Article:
How to spend your Shanghai bitcoin cash
Beijing, China – Chinese consumers are increasingly spending their yuan in bitcoin cash.
As Chinese traders prepare to start withdrawing their yuan from the world’s largest bitcoin exchange platform on Monday, bitcoin has gained traction across the world as a safe haven.
Bitcoin has soared more than 1,400% over the past three years, with investors pouring billions of dollars into the virtual currency to speculate on its future value.
China’s economy has been in a severe slowdown, and the central bank has pushed the country towards a cashless society, but the country has a population of more than 200 million, which means its bitcoin users are growing in numbers.
With China’s economy slowing to a halt and the country struggling to meet its debt obligations, bitcoin’s surge is set to help push its value higher.
However, it remains a volatile investment, and one that is only worth its current value if it can be purchased at a reasonable price.
There are still significant risks associated with bitcoin.
A recent cyber attack in China killed nearly $10bn worth of bitcoin in the first quarter of 2017, and while the market has recovered somewhat since then, there are still a number of bitcoin exchanges that are not cooperating with regulators.
In Shanghai, the biggest bitcoin exchange by volume, the Shanghai BTC exchange, which was hacked in June and which also operates the China BitPay payment processor, has been closed for over a month.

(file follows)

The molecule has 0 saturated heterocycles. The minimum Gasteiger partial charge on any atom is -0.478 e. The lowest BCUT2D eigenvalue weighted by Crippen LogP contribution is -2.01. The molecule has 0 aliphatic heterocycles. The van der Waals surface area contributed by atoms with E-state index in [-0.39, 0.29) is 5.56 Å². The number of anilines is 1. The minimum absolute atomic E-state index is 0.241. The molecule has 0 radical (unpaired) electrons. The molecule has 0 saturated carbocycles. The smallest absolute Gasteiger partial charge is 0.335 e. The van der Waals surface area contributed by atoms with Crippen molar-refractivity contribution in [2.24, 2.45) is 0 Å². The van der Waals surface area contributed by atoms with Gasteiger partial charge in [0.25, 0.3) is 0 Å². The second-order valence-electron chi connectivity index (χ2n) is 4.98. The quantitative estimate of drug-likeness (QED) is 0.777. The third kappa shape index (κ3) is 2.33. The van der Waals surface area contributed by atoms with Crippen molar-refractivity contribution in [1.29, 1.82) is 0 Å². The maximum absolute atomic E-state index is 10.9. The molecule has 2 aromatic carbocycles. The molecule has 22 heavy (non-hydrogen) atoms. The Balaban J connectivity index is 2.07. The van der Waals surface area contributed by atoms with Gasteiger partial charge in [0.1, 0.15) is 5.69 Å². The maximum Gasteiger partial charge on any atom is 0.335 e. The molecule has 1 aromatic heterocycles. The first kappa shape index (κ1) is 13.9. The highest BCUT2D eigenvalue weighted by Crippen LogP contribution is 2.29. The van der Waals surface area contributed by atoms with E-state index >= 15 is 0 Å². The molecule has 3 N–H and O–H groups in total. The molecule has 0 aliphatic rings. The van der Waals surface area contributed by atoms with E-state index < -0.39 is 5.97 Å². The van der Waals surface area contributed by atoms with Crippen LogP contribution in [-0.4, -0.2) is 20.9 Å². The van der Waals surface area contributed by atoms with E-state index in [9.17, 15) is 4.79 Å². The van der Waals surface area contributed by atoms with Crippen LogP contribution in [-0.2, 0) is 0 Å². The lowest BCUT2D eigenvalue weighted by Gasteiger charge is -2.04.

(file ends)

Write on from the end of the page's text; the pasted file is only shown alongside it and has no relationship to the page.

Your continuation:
The Shanghai BTC market is currently worth around $4bn, according to market researcher Bitcoin Tracker.
However some of the most popular bitcoin trading platforms, such as Bitfinex and Huobi, continue to operate, and there are plenty of others out there offering similar services.
“If the bitcoin price stabilises, it will be very difficult for any exchange to remain open for more than a week or two,” says Mr Chen, a Shanghai-based bitcoin trader.
The market will be much easier to sell once the Shanghai BitfineX and Huobi exchange sites reopen on Tuesday.
For now, the Chinese government is warning the Chinese public to be cautious about buying or selling bitcoin.
China has been tightening its control on the cryptocurrency in recent months, tightening controls on exchanges and bitcoin trading in a bid to stifle the bitcoin market.
“It is a very delicate situation for the Chinese people and for bitcoin,” says James Chen, co-founder of Crypto Investment Advisors.
“Bitcoin is not a commodity, it is a service, it’s a platform, it could become very expensive to trade, especially if the Chinese authorities tighten their control over bitcoin trading.”
In the meantime, China is not likely to stop investing in bitcoin anytime soon, as it is already one of the world top 10 largest bitcoin trading markets.
“There is no way China can stop investing, it doesn’t matter what happens with bitcoin,” Mr Chen said.
“China is in the same boat as any other country.
The government controls the financial system and the economy, but it is the people that control the economy.”